Carbon dioxide in the atmosphere acts as a transparent blanket, that contributes to the global warming of the earth, or "greenhouse effect." It is possible that this warming trend could significantly alter our weather. Possible impacts include a threat to human health, environmental impacts such as rising sea levels that can damage coastal areas, and major changes in vegetation growth patterns that could cause some plant and animal species to become extinct.
Sulfur dioxide is also emitted into the air when coal is burned. The sulfur dioxide reacts with water and oxygen in the clouds to form precipitation known as "acid rain." Acid rain can kill fish and trees and damage limestone buildings and statues.
You can help solve these global problems. Therefore, every unit (or kilowatt) of electricity conserved reduces the environmental impact of energy use.
HOW CAN POLLUTION PREVENTION HELP YOU?
The following four P2 concepts can help you evaluate your household energy use and identify ways to conserve energy. These concepts will significantly reduce a family utility bill and other energy costs over 1 year.
Changing What You Use
► Walk, ride a bicycle, or use mass transit instead of driving; automobile emissions account for about60 percent of air pollution in our cities.
► Install compact fluorescent light bulbs that use less energy and last 10 times longer than incandescent light bulbs.
► Air-dry your clothes on a laundry line instead of using a clothes dryer.
► Install a programmable thermostat that automatically adjusts the temperature when you are in bed or away.
► Buy energy-efficient appliances. There are standard energy use tags attached to most new appliances that can help you determine which appliance will be the most efficient. These appliances may be more costly, but your utility bill savings will quickly make up for the extra cost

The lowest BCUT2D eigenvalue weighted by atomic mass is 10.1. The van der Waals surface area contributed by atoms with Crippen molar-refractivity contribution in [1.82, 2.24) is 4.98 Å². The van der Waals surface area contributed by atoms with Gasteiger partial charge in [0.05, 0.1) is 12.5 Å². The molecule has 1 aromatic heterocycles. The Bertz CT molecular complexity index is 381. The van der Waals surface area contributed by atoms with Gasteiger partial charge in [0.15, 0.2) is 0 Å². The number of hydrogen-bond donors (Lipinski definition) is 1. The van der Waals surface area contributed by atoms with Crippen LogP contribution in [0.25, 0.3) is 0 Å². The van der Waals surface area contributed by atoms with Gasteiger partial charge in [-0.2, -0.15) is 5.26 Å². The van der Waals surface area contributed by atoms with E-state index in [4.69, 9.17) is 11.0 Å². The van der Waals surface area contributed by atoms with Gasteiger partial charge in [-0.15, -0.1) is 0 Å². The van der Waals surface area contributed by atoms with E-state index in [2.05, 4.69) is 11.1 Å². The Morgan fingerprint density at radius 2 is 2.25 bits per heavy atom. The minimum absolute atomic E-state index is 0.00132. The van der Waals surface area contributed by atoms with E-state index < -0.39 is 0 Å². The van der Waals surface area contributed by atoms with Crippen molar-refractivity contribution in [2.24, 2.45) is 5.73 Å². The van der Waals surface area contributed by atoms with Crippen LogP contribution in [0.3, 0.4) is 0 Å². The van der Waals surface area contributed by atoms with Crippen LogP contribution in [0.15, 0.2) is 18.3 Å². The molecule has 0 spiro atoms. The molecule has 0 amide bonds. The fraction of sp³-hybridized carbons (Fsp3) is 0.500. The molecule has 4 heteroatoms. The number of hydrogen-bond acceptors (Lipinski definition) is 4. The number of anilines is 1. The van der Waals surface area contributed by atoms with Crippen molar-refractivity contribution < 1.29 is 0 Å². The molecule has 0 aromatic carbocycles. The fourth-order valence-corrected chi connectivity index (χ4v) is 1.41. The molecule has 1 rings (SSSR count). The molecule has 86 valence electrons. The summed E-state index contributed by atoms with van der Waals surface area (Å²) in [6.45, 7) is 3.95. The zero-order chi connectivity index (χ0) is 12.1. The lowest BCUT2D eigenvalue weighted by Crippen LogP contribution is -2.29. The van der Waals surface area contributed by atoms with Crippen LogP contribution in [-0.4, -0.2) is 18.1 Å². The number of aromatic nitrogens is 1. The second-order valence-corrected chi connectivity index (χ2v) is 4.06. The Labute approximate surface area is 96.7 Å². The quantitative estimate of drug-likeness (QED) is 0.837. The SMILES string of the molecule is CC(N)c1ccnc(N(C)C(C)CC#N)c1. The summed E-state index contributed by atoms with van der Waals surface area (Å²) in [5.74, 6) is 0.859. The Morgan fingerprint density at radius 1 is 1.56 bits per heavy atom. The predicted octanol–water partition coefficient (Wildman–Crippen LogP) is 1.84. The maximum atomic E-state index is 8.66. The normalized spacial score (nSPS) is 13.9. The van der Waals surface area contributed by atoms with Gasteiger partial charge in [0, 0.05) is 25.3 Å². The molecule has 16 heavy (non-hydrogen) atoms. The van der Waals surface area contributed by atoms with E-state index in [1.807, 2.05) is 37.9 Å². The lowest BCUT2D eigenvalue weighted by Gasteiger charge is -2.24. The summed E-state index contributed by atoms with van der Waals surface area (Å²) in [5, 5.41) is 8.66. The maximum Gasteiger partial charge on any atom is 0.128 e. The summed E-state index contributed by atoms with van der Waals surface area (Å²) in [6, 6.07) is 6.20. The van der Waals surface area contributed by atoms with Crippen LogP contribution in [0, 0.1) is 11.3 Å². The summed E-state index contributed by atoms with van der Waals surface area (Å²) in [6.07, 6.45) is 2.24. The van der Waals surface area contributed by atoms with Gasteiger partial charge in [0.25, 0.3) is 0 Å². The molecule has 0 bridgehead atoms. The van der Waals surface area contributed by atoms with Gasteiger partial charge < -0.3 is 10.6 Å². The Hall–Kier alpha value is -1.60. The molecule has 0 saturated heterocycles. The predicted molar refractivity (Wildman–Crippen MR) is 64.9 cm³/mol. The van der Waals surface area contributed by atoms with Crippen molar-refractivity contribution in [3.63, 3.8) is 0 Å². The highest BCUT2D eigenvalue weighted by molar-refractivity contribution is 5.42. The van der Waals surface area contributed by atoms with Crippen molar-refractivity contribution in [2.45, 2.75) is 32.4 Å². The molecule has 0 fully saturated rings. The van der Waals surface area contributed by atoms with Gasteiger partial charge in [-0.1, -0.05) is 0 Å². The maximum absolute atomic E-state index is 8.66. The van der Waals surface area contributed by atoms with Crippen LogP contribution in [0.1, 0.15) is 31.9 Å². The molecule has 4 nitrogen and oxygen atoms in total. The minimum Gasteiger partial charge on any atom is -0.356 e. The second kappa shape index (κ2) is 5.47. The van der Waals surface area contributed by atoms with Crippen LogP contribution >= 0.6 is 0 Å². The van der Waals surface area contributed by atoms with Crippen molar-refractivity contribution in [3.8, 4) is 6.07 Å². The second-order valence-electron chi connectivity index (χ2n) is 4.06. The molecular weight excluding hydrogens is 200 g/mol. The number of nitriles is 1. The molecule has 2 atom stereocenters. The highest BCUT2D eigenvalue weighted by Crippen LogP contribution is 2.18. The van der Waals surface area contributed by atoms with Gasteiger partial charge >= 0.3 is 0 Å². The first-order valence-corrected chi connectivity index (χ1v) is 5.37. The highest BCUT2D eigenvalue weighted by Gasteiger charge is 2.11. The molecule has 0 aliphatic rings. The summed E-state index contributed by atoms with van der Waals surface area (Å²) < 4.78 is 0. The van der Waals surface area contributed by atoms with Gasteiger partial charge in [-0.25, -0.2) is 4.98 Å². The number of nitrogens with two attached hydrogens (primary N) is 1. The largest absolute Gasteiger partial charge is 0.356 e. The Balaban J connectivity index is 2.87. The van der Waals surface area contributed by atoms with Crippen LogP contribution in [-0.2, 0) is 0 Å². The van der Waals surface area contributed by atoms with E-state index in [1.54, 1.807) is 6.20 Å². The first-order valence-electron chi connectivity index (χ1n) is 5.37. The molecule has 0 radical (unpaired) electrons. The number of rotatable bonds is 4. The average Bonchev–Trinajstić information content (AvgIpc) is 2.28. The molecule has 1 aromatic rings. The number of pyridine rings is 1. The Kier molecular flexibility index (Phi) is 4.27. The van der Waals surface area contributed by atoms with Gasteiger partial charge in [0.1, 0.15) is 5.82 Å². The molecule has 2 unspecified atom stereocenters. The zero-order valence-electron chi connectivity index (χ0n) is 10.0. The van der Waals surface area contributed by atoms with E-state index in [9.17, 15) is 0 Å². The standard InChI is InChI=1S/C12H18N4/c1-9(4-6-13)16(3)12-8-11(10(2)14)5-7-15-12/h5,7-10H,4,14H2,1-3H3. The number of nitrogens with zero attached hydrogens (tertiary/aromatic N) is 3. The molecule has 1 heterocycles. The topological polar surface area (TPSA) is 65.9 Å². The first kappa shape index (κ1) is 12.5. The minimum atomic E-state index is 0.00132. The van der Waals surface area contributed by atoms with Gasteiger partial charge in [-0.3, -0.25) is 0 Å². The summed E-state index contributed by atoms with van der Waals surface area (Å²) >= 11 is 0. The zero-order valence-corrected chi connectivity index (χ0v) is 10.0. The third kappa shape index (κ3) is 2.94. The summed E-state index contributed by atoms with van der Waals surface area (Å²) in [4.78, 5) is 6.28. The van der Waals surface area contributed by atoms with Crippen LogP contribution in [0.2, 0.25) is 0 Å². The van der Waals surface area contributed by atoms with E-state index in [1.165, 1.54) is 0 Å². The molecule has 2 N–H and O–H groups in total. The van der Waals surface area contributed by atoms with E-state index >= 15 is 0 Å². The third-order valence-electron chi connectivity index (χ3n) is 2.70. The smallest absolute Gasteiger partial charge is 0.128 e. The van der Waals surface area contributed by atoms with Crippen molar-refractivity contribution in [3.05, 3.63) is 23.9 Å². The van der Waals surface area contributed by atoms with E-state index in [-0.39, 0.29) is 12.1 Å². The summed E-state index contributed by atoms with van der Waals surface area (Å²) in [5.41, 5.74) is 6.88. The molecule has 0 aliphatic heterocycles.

Changing What You Do
► Set the thermostat to 68 °F in winter when you're home and down to 55° F when you go to bed or are away (programmable thermostats can do this automatically).3
►Insulate the ceiling, walls, and floor of your home.
► Plant a tree next to a window for shade to reduce the need for air conditioning.
► Recycle items such as newspaper, aluminum cans, and plastic bottles; recycling these items requires less energy than producing them from brand new, raw materials.
► Wash clothes in cold water and only in full loads.
► Use energy-saving settings on washing machines, dishwashers, and clothes dryers.
Improving Your Housekeeping
► Turn down the water heater thermostat to 120° F.
►Turn off lights when leaving a room.
►Close heating vents and close doors to unused rooms.
►Close drapes and windows during sunny summer days and after sunset in cooler weather.
►Stop air leaks around windows and doors with caulk or weather stripping. Air leaks can rob your house of heat in the winter or make it too humid in the summer. As much as 40 percent of your heating and cooling costs can be due to air leaks.
►Clean or change air filters on your air heating system in the winter and on air conditioning units in the summer so that they work more efficiently
Educating Yourself and Others
► Commonwealth Edison, Chicago’s electric utility company, sends free information on how to evaluate energy efficiency in your house.
► Share knowledge and ideas with family, friends, and neighbors.